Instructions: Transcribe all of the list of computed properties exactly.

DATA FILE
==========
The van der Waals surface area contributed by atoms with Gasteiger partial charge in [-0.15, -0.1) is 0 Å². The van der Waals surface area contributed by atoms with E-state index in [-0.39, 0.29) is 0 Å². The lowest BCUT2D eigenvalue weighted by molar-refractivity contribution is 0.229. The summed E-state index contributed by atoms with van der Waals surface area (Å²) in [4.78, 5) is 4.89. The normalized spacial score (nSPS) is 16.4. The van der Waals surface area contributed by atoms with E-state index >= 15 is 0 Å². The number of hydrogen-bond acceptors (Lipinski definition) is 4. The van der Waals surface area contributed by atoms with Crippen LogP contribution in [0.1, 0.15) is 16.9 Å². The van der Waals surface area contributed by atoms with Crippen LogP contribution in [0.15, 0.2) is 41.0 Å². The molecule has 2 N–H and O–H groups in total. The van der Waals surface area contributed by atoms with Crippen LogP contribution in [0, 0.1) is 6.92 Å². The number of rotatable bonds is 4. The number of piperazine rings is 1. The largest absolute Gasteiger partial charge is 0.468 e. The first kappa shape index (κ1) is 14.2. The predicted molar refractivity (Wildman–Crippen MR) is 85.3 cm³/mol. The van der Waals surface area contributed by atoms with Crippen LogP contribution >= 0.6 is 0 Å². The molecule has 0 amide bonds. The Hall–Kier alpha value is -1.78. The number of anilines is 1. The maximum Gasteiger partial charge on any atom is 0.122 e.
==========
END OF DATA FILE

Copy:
The van der Waals surface area contributed by atoms with Gasteiger partial charge in [-0.15, -0.1) is 0 Å². The van der Waals surface area contributed by atoms with E-state index in [-0.39, 0.29) is 0 Å². The lowest BCUT2D eigenvalue weighted by molar-refractivity contribution is 0.229. The summed E-state index contributed by atoms with van der Waals surface area (Å²) in [4.78, 5) is 4.89. The normalized spacial score (nSPS) is 16.4. The van der Waals surface area contributed by atoms with E-state index >= 15 is 0 Å². The number of hydrogen-bond acceptors (Lipinski definition) is 4. The van der Waals surface area contributed by atoms with Crippen LogP contribution in [0.1, 0.15) is 16.9 Å². The van der Waals surface area contributed by atoms with Crippen LogP contribution in [0.15, 0.2) is 41.0 Å². The molecule has 2 N–H and O–H groups in total. The van der Waals surface area contributed by atoms with Crippen LogP contribution in [0, 0.1) is 6.92 Å². The number of rotatable bonds is 4. The number of piperazine rings is 1. The largest absolute Gasteiger partial charge is 0.468 e. The first kappa shape index (κ1) is 14.2. The predicted molar refractivity (Wildman–Crippen MR) is 85.3 cm³/mol. The van der Waals surface area contributed by atoms with Crippen LogP contribution >= 0.6 is 0 Å². The molecule has 0 amide bonds. The Hall–Kier alpha value is -1.78. The number of anilines is 1. The maximum Gasteiger partial charge on any atom is 0.122 e.